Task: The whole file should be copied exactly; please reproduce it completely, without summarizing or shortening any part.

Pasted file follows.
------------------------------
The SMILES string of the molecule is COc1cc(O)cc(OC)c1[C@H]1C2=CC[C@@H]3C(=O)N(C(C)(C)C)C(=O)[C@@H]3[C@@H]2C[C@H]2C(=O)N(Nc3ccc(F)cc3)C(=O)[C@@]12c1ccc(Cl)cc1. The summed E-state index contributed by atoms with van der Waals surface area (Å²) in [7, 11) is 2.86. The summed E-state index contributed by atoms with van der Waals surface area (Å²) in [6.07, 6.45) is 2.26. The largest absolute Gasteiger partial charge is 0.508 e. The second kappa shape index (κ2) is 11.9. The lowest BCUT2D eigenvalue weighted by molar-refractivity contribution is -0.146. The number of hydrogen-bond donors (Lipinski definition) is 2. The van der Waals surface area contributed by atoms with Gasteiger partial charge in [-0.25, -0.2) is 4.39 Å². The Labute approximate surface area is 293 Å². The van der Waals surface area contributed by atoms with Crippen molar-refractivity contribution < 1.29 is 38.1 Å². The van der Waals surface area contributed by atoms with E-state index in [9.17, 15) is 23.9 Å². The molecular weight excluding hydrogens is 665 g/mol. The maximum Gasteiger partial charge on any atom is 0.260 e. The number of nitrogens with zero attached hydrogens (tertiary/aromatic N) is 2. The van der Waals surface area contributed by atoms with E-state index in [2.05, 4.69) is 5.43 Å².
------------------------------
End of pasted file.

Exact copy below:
The SMILES string of the molecule is COc1cc(O)cc(OC)c1[C@H]1C2=CC[C@@H]3C(=O)N(C(C)(C)C)C(=O)[C@@H]3[C@@H]2C[C@H]2C(=O)N(Nc3ccc(F)cc3)C(=O)[C@@]12c1ccc(Cl)cc1. The summed E-state index contributed by atoms with van der Waals surface area (Å²) in [7, 11) is 2.86. The summed E-state index contributed by atoms with van der Waals surface area (Å²) in [6.07, 6.45) is 2.26. The largest absolute Gasteiger partial charge is 0.508 e. The second kappa shape index (κ2) is 11.9. The lowest BCUT2D eigenvalue weighted by molar-refractivity contribution is -0.146. The number of hydrogen-bond donors (Lipinski definition) is 2. The van der Waals surface area contributed by atoms with Gasteiger partial charge in [-0.25, -0.2) is 4.39 Å². The Labute approximate surface area is 293 Å². The van der Waals surface area contributed by atoms with Crippen molar-refractivity contribution < 1.29 is 38.1 Å². The van der Waals surface area contributed by atoms with E-state index in [9.17, 15) is 23.9 Å². The molecular weight excluding hydrogens is 665 g/mol. The maximum Gasteiger partial charge on any atom is 0.260 e. The number of nitrogens with zero attached hydrogens (tertiary/aromatic N) is 2. The van der Waals surface area contributed by atoms with E-state index in [2.05, 4.69) is 5.43 Å².